My heart beat faster as I saw the invitation. A Cooking Contest to be held over two nights on Vancouver Island - and I was invited to be one of the judges. I sipped my freshly-brewed coffee and watched the lights across the waters of False Creek blink out as the morning sky lightened. Perhaps it was the caffeine because my dreams were certainly not opium-induced but my thoughts took off and "ran down pathways measureless to man".
"The Cooking Contest's Judge Gillian - wow. Move over Mark McEwan - I too could become a Celebrity, and then a Star and then perhaps a gig on "Dancing With The Stars" could be in my future. Derek, Tony, Mark, Max - fantastic teachers all - how to choose?
or do they get assigned? Eight hours dancing a day - fantastic. I would never whine like some of those wimpy "stars".
Patches of blue sky were gradually appearing above the rose coloured clouds in the East above False Creek. I took another sip of coffee and thought some more deep thoughts. "How did the Food Network find me? It must be the incisive foodie writing on my Sipping and Supping Blog."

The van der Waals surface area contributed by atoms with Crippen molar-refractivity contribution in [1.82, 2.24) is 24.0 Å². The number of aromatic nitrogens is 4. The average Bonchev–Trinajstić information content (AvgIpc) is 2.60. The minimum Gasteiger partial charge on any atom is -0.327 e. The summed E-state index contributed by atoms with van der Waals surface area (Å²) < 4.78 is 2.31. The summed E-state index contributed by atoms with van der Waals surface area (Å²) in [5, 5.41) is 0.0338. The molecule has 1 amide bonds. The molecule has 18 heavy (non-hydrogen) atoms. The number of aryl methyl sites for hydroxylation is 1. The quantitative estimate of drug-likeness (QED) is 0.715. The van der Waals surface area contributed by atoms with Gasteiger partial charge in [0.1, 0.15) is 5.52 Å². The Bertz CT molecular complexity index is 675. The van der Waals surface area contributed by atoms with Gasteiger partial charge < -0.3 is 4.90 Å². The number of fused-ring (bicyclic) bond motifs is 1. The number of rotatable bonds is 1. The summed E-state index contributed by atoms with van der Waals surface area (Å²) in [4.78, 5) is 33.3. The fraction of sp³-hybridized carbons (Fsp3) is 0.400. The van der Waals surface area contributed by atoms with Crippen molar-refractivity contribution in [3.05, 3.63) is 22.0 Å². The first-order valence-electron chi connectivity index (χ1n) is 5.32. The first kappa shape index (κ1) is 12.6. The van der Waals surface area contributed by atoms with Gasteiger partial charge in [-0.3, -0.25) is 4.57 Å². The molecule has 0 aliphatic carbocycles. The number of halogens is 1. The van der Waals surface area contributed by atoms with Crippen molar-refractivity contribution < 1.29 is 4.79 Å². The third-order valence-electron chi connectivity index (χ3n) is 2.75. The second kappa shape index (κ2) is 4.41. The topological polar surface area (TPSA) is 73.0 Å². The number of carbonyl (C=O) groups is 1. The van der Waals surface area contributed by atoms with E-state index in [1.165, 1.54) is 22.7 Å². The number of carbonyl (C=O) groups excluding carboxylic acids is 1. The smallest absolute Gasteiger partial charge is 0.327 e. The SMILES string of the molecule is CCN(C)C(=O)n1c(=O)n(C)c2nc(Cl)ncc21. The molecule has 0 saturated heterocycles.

Rocking Horse Pub 2038 Sanders Road
Nanoose Bay Nanaimo District, BC
Ph: (250) 468-1735
As we drove up to the Rocking Horse Pub, I saw what looked like a large house standing amidst green fields. The exterior did not hint at the comfortable English pub ambience that we encountered when we entered. Six of us were seated at a nice sized table. I chose to sit on the "church pew" bench which meant the table was just at the right height for me.
Light in the Piazza
Music and lyrics by Adam Guettel